2021 hasn’t got off the best of starts. Transmission is too high, hospitals are too busy and too many firms have shut their doors once again.
Covid-19 continues to wreak havoc with daily life as we face further distance from loved ones and more indeterminate limits on our freedoms. That takes its toll, even on the most optimistic among us. Once again we find ourselves pulling together in a time of crisis.
If there’s been one bright spot from the Covid-19 pandemic, it’s our resolve to look after each other. Communities have risen to the challenge by going to astonishing lengths to help friends, relatives and neighbours. Doctors, nurses, teachers, delivery drivers, and retail workers have all kept us going during some very dark days.
As CBI Scotland director, what heartens me most is the way Scottish business has stepped up to support the pushback against the virus. From pivoting operations to meet the ventilator challenge, to donating PPE and food to those in need. And now, when it would be easy for morale to plummet and resolve to falter, business is back to lend a hand.
The roll-out of vaccinations has delivered tangible hopes that an end to the pandemic is near. Yet delivering the volume of jabs needed to protect the populace is a mammoth undertaking – and the intervention of businesses could prove key in accelerating our return to a more normal way of life.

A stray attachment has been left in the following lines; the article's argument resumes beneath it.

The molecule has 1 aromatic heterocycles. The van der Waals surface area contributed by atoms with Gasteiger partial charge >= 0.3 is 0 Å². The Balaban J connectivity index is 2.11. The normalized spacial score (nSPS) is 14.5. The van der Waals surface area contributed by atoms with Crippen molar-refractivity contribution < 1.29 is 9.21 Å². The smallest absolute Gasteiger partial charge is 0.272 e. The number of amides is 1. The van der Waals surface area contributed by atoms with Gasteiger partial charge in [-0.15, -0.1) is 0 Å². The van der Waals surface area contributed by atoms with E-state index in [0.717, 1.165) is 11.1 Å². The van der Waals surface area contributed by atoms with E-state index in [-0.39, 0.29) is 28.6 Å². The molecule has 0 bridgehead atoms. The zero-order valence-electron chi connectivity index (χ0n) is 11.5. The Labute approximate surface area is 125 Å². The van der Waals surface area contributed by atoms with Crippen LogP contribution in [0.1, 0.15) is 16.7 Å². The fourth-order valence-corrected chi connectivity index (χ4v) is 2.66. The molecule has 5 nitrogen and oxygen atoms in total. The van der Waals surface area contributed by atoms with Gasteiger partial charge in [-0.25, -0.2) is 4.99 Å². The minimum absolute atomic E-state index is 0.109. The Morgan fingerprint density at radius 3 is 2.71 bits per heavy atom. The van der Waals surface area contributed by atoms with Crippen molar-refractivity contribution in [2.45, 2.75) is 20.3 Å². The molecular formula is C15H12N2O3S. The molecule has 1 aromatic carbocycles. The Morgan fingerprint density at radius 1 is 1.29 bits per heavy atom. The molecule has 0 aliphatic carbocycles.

Scottish firms from diverse sectors are offering to help speed up the rollout by loaning manpower and facilities to enable delivery. From supermarkets and football clubs offering facilities as vaccination hubs, to companies enabling their workforce to volunteer en masse, it is a game-changing intervention. For once, jokes about empty trophy rooms offering ample capacity can be quickly brushed aside.
And business contributions to society don’t end with the vaccination effort – others, for example, have donated laptops and other hardware, while waiving charges to ensure children’s learning can continue uninterrupted during lockdown home-schooling.
These are powerful and vital contributions at a time when so many companies are being forced to strain every sinew just to keep their heads above water.
Thanks to this team effort, the finish line is in sight. With a fair wind, vaccinations will hopefully pass a critical tipping point at some time in the Spring. Restrictions will begin to ease, and normal life will slowly resume. For business, that day cannot come quickly enough.
Companies can, however, play a further important part in ensuring that happens as soon as possible. And it is not a big ask. Business leaders simply need to be as flexible as possible to enable their teams to get vaccinated when their turn comes. They should give people the chance to receive their jab as soon as it is offered. The quicker they are protected, the quicker life – and the economy – gets back to normal.
In the intervening period, there’s another vital step that can help us on our journey to increased activity: workplace testing. Scottish companies are clear that they don’t want to take away resources from those that need them, so the publication of a list of private providers that meet strict NHS criteria – as already available in England – would be a helpful step forward.
Despite operating under immense strain for the best part of a year, Scottish firms have shown us all what a powerful force of good they can be in society. The journey to brighter days ahead may be long, but business is committed to helping us get there.
Tracy Black is director of the Confederation of British Industry in Scotland